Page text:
WASHINGTON, U.S. - According to a survey conducted by The Washington Post-University of Maryland, seven in ten Americans think that political tensions have reached a dangerously low point in the U.S.
The poll, that painted a bleak picture of how Americans view the current political situation, noted that many see the situation as a "new normal" for the country rather than a fleeting trend.
According to the poll released on Saturday, a large majority of respondents – 70 percent – say that political divisions are at least as big as they were during the Vietnam War, a period remembered for its intense social and political upheaval.
It said that that number was even bigger among individuals 65 and older – people who were adults during the tumultuous years of the Vietnam War.
At the same time, Americans' views of politicians' ethics and honesty have reached at least a 30-year low.
The poll further showed that just 14 percent view politicians' ethics as excellent or good - the same number stood at 25 percent in 1997 and 39 percent in 1987.
Further, the poll, which was conducted from September 27 to October 5 and surveyed 1,663 adults, showed that pride in how the United States' democracy works is also eroding quickly.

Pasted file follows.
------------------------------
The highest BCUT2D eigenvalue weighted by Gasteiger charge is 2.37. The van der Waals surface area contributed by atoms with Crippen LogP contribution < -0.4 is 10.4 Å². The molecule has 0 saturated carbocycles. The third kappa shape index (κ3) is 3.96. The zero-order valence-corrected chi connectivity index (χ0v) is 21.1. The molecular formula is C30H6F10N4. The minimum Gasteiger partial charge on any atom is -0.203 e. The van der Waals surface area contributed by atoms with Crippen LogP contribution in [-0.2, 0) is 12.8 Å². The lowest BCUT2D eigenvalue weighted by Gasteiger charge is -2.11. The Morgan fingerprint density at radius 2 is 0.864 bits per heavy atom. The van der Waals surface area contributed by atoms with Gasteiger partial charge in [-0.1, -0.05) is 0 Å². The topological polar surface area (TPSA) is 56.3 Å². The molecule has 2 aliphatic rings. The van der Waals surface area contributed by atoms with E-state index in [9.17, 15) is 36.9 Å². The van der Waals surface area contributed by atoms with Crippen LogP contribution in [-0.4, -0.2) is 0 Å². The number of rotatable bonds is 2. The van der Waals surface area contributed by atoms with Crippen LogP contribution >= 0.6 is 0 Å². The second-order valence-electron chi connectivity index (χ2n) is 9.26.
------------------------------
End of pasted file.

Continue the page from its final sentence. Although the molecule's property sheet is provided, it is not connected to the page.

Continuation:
The poll found that in the past three years, the number of Americans who are not proud of how the country's democracy is functioning has doubled from 18 percent in 2014 to 36 percent today.
More importantly, 25 percent of President Trump's supporters also said that they are not proud of how U.S. democracy is working under his administration.
The survey also pointed out that Americans see dysfunction in both the Executive and Legislative branches. While seven in ten respondents say the Trump administration is dysfunctional, eight in ten see Congress as dysfunctional too.
The poll has been revealed over nine months into Trump's tenure in the White House - the entire period being characterized by intense partisan fighting and political controversies.